At a glance
Widespread throughout much of Britain
Shapes the landscape through
Bark stripping, fraying, scraping, wallowing, seed dispersal
Woodlands, grasslands, lowlands
Reintroductions and key species
In this section
How it shapes the landscape
Like other deer, the fallow deer is a major ecosystem engineer. They mostly graze on grasses and herbs, but also enjoy snacking on young broadleaf trees. The latter encourages the natural regeneration of shrubs and trees. Their grazing and trampling helps to maintain open clearings.
Where it likes to be
Fallow deer like open spaces within broadleaved woodland, where small herds can graze in safety. Pregnant females tend to eat a wide range of grasses, herbs and trees. Their diet follows a seasonal pattern. In the summer months deer tend to be more selective, favouring grasses. Later in the year, they’ll eat nuts, seeds and fruit.
How much space they need
Fallow deer herds tend to like roaming over a few square kilometres, although they often have specific sites they prefer. They will roam further afield if threatened or are struggling for food. In Britain, they have no natural predators and population size needs to be monitored.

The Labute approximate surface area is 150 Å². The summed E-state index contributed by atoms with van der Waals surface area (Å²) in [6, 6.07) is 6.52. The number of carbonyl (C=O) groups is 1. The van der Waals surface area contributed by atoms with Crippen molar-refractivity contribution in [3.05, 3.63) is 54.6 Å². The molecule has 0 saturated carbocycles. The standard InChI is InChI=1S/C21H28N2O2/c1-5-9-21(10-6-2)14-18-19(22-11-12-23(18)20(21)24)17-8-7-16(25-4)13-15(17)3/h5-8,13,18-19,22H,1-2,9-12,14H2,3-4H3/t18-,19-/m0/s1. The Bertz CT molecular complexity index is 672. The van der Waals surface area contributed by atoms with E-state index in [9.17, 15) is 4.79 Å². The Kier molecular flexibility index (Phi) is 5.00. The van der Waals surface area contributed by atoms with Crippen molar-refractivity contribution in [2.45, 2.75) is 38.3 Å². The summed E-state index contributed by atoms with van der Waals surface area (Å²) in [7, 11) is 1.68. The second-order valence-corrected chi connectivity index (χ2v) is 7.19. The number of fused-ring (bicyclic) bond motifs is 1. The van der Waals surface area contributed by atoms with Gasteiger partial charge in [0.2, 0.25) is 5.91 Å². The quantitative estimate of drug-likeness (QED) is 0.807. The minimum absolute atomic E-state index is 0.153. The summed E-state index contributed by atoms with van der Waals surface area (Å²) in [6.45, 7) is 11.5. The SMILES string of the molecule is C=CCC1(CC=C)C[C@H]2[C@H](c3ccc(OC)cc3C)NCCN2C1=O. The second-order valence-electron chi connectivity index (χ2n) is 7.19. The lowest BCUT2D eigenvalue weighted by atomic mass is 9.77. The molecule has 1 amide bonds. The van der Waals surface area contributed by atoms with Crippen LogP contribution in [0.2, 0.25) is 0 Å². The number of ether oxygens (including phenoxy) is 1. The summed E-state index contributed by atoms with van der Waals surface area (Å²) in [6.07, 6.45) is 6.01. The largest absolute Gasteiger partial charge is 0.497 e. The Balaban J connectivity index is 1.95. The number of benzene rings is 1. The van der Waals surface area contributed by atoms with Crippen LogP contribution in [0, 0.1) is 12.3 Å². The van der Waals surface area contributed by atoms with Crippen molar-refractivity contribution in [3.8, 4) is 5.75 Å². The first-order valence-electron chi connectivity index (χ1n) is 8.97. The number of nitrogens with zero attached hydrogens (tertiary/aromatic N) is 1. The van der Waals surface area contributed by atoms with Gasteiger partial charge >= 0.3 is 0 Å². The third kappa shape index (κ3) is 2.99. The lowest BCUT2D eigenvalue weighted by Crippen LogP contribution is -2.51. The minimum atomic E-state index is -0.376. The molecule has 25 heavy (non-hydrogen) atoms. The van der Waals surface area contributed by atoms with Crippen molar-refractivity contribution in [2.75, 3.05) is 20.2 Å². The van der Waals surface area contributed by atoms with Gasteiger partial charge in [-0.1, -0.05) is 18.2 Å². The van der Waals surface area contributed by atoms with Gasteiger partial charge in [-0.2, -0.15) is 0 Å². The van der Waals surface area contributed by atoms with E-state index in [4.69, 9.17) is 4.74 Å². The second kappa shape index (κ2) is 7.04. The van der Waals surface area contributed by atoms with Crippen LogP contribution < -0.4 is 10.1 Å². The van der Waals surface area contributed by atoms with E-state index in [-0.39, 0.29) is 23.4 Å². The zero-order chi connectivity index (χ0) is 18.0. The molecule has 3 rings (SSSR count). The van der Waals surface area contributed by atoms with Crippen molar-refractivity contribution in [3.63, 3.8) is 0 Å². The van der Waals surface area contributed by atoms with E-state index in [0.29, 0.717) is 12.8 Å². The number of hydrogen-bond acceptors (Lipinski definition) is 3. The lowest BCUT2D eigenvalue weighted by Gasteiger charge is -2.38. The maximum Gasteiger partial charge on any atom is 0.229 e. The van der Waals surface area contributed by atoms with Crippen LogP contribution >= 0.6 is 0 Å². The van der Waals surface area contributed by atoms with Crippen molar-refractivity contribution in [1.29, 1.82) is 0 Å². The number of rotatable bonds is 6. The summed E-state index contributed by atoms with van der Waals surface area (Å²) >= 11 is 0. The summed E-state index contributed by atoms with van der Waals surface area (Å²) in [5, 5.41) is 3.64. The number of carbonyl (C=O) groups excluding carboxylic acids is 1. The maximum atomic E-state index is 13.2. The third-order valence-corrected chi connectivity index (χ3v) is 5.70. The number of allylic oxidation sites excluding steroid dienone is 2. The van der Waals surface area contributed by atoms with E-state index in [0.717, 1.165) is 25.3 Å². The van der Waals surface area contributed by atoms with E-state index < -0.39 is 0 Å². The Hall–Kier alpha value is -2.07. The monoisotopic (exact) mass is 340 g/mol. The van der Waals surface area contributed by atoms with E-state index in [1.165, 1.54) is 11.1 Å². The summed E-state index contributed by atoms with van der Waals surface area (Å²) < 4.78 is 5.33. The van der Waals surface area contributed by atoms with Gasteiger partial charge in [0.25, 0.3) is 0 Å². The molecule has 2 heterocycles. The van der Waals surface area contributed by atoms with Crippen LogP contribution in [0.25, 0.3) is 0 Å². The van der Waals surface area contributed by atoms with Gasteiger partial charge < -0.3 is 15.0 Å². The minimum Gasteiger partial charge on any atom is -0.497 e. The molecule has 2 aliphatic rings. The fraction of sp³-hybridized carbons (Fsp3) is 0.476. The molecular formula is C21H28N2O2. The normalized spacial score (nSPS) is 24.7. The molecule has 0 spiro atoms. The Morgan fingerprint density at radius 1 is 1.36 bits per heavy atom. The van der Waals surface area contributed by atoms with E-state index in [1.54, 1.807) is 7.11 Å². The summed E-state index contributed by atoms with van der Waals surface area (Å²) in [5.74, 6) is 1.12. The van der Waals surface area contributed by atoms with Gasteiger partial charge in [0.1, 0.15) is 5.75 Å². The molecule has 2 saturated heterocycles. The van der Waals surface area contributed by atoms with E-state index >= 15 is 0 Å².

Fallow deer are native to south west Asia and were probably introduced to the Mediterranean region around 9,000 years ago. It’s believed that the Normans introduced them to England for hunting in the 11th century, from where their populations have spread into Wales and up to southern Scotland.
Can we have them in Britain?
Fallow deer are already present throughout much of Britain. They do not need introducing but landowners might want to consider what impact they are already having, and factor this into any grazing plans.
- Resident in Britain since 11th Century
- Grazes mostly on grasses as well as broadleaved woodland, herbs, nuts and fruit
- Helps maintain open spaces
- Only deer in Britain to have palmate antlers
- Live in herds; group size is tied closely to available habitat
Image: Fallow deer — Honza123/Shutterstock